The official portrait of the Supreme Court Justices seen in 2022.

Source: Public Domain/Wikimedia Commons

This essentially means that while the Supreme Court approved the plaintiff’s right to sue the state in this case, it did not confirm that all other landowners can do the same. In other words, this is a one-time allowance from the Supreme Court.


The Devillier v. Texas Case Is Ongoing

The case was remanded to lower courts for further consideration under Texas state law.

A formal courtroom setting with judges seated behind a long bench, listening to a lawyer speaking at a podium

Source: Wikimedia Commons

Which means that the DeVillier v. Texas case will return to the federal court that originally approved the plaintiff’s right to sue the state. Though whether or not they will win is yet to be seen.


What Does This Supreme Court Decision Mean for Americans?

While this decision is certainly exciting and potentially life-changing for DeVillier and the other plaintiffs, it actually presents a much larger conversation for America and their rights given by the the US Constitution.

The US flag on a flagpole

Source: Cristina Glebova/Unsplash

Because the Supreme Court ruled that the Houston residents could sue Texas, it opens that possibility up to every American who feels the government took something from them without fair compensation.


Implications Challenging Gun Laws

Although this ruling could apply to a wide variety of future cases, one of the most potent questions among Americans is how it will impact gun laws throughout the country.

A close-up photograph of the first paragraph within the Second Amendment

Source: Pond5

Many say that the Supreme Court’s decision in Deviller v. Texas could specifically impact lawsuits challenging new state gun laws that revoke a citizen’s Second Amendment rights.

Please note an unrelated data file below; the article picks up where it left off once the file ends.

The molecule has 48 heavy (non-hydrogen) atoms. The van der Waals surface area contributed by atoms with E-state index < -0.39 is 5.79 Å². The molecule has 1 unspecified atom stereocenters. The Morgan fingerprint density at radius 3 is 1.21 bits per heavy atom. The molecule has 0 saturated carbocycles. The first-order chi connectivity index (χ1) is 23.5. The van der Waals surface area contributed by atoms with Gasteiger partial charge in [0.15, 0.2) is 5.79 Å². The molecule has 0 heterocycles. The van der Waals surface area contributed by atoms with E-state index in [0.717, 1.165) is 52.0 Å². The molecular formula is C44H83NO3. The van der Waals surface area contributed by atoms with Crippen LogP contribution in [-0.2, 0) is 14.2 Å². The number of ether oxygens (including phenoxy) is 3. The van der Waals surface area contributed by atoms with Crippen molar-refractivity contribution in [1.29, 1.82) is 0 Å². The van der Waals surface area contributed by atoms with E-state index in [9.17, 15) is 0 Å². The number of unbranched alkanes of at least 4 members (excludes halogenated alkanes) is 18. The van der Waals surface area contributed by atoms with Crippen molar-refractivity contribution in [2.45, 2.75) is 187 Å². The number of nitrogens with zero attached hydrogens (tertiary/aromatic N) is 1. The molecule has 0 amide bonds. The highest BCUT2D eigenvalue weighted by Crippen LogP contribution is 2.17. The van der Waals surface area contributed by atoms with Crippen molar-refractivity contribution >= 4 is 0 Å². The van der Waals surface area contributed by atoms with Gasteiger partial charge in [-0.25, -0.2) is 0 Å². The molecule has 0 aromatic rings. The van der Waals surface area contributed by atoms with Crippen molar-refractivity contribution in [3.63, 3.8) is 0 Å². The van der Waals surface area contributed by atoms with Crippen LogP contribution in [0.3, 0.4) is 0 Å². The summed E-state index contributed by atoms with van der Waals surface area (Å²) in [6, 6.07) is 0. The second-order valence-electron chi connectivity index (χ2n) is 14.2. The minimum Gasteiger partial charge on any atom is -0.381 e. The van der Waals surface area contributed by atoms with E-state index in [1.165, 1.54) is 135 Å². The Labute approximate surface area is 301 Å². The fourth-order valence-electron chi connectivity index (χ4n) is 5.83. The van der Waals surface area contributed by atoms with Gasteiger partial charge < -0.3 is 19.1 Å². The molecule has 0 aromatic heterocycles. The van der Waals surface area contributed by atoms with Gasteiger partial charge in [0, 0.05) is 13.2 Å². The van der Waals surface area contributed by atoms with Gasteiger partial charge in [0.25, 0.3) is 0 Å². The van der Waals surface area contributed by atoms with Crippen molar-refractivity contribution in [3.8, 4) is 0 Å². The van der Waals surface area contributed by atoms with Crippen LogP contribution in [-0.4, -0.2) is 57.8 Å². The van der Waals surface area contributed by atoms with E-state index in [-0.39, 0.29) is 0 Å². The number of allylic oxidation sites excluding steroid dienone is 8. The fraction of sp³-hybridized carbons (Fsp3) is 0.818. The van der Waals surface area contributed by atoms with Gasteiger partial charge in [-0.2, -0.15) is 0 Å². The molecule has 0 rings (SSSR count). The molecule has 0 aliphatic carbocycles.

Violation of Takings Clause

For years, many have argued that government actions like the confiscation or destruction of firearms violate the Takings Clause by not providing compensation. However, the courts have yet to rule in any plaintiffs’ favor in these cases.

A close-up of a black gun on a black cloth with bullets around it.

Source: Tom Def/Unsplash

But the Supreme Court’s recent decision not to definitively resolve whether the Takings Clause allows individuals to sue states directly in federal court has sparked this controversial conversation yet again.


Uncertainty for Takings Claims

The decision comes at a time where states around the country are cracking down on gun laws, and many Americans are arguing that they do not have the right to do so as the Second Amendment is quite clear that all Americans have the right to bear arms.

A black handgun next to a black and gold gavel on a black block. Both objects are on top of the US flag.

Bermix Studio/Unsplash

From state gun control laws, such as bans on assault weapons, to magazine capacity restrictions, and even firearm registration requirements, state governments may start practicing the confiscation or destruction of legally owned firearms and magazines.


Clear Guidance Needed from Supreme Court

Therefore, Americans may now feel as though they would have the right to sue their state for the destruction of their personal property without compensation in ordinance with the Takings Clause.